“The joy of working in a supernatural space is that you can do what you like”: Romola Garai on directing feminist horror Amulet
Romola Garai has long been a familiar face on screen and stage, with her extensive acting credits ranging from Joe Wright’s Atonement to Sarah Gavron’s Suffragette, BBC series The Crimson and the White to theatre production The Writer at the Almeida. Her first foray into writing and directing came in the form of 2012 short film Scrubber, which was nominated for Best Short at Sundance.
Now, she’s finally achieved what had long been just out of reach: the release of her first feature-length film, Amulet. It follows a former soldier, Tomaz (God’s Own Country’s breakout star Alec Secareanu), living in precarious circumstances in London, who is left homeless when a fire destroys the block of flats he was squatting in. When he’s offered a place to stay by a kindly nun, Sister Clare (the legendary Imelda Staunton as you’ve never seen her before), in a dilapidated house in exchange for helping with upkeep, he’s in no position to refuse.
He finds himself curious to get to know his fellow tenant: the alluring yet hard-to-read Magda (Carla Juri of Blade Runner 2049), who must care for her sick mother (Anah Ruddin). As time drags on, however, not all is as it seems and something insidious appears to be lurking in the decaying home. Meanwhile, Tomaz’s own past manning a border post in an unspecified conflict zone steadily haunts him and threatens to upset his present.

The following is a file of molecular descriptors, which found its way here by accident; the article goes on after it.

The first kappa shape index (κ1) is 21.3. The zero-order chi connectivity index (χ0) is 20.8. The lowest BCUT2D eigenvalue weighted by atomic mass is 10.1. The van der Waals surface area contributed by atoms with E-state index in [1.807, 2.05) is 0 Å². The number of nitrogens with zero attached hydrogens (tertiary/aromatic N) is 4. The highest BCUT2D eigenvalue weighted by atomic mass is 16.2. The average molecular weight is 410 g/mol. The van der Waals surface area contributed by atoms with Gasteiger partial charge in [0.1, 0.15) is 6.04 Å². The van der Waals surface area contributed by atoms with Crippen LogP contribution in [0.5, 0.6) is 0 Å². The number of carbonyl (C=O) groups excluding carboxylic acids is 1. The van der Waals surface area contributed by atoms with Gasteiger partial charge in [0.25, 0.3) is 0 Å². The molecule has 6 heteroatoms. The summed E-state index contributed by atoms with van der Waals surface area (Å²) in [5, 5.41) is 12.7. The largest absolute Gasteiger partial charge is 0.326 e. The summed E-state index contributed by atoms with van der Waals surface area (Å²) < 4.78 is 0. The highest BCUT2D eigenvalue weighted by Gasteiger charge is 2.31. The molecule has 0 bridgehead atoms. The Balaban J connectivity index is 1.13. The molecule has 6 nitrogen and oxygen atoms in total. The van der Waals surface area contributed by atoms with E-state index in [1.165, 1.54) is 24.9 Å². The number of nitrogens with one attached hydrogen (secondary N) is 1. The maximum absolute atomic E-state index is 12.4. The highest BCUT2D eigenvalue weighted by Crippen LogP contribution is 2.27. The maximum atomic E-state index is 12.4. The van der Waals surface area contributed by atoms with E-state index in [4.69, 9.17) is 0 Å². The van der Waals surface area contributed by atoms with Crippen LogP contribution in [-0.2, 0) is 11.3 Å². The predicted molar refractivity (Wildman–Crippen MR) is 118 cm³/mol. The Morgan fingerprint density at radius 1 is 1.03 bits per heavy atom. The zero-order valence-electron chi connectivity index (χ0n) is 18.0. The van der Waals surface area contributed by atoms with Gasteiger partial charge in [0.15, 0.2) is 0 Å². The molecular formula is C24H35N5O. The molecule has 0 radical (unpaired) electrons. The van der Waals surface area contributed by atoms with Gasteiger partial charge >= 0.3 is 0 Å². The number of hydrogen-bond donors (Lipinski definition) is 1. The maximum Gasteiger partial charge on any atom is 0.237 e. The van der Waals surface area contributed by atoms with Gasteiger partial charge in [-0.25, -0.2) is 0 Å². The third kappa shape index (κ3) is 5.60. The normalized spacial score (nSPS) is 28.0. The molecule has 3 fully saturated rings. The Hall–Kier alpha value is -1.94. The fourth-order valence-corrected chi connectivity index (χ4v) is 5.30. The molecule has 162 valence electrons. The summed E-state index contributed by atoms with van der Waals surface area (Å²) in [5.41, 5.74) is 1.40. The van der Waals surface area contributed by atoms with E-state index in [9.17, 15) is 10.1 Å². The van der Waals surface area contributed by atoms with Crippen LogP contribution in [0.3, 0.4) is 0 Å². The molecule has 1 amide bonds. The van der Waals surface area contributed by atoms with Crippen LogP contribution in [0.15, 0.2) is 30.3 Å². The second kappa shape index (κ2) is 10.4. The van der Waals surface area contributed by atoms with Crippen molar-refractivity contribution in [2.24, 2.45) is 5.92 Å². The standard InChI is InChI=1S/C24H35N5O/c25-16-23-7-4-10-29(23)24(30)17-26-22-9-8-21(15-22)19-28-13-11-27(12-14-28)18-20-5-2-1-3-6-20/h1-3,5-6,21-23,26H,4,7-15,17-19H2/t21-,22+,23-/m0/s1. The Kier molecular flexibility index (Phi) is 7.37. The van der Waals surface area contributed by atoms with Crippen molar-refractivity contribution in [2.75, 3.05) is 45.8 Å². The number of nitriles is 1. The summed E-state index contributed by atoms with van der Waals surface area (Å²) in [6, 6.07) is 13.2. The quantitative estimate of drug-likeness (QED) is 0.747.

This slow-burn, feminist horror, is a bold and imaginative debut, using an exacting visual language and visceral, retro-leaning style, with an undercurrent of dark humour, to both invoke and subvert the genre’s tropes, such as the iconic motif of the haunted house. In addition, the film’s subtext explores gender roles, ideals of male “heroes” and victimisation, morality and religion and cycles of abuse. In some respects, Amulet plays out as a form of metaphorical cathartic justice for the persecution of women that so often goes unpunished in real life. It’s yet another example in the recent trend of female creatives breaking exciting new ground in the psychological horror space, from Prano Bailey-Bond with Censor to Rose Glass with Saint Maud.
The Upcoming has the pleasure of speaking to Garai, who shared the long road to writing and getting her first feature made, how she put her cast together and the appeal of horror, noir and the macabre, in particular for female filmmakers. She said: “I think the pleasure of the genre space is that you’re allowed to have some kind of psychic or karmic reckoning with the things that you feel angry about, which drama doesn’t afford you.” Watch the rest of the interview below.
Amulet is released in select cinemas on 28th January 2022.
Watch the trailer for Amulet here: